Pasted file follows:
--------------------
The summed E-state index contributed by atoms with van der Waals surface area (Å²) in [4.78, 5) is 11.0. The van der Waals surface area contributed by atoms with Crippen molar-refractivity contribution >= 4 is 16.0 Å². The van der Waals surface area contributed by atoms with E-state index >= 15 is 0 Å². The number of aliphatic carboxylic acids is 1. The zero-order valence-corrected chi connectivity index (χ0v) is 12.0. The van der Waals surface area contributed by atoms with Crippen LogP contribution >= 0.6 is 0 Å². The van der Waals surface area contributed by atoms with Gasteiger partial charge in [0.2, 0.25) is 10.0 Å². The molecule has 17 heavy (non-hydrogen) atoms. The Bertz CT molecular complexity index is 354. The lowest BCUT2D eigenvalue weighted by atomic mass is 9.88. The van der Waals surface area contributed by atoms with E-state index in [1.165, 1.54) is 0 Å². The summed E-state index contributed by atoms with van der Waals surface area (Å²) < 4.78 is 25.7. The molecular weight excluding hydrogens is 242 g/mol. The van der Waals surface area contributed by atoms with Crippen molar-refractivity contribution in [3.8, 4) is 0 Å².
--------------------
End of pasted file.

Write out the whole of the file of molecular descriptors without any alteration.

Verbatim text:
The summed E-state index contributed by atoms with van der Waals surface area (Å²) in [4.78, 5) is 11.0. The van der Waals surface area contributed by atoms with Crippen molar-refractivity contribution >= 4 is 16.0 Å². The van der Waals surface area contributed by atoms with E-state index >= 15 is 0 Å². The number of aliphatic carboxylic acids is 1. The zero-order valence-corrected chi connectivity index (χ0v) is 12.0. The van der Waals surface area contributed by atoms with Crippen LogP contribution >= 0.6 is 0 Å². The van der Waals surface area contributed by atoms with Gasteiger partial charge in [0.2, 0.25) is 10.0 Å². The molecule has 17 heavy (non-hydrogen) atoms. The Bertz CT molecular complexity index is 354. The lowest BCUT2D eigenvalue weighted by atomic mass is 9.88. The van der Waals surface area contributed by atoms with E-state index in [1.165, 1.54) is 0 Å². The summed E-state index contributed by atoms with van der Waals surface area (Å²) < 4.78 is 25.7. The molecular weight excluding hydrogens is 242 g/mol. The van der Waals surface area contributed by atoms with Crippen molar-refractivity contribution in [3.8, 4) is 0 Å².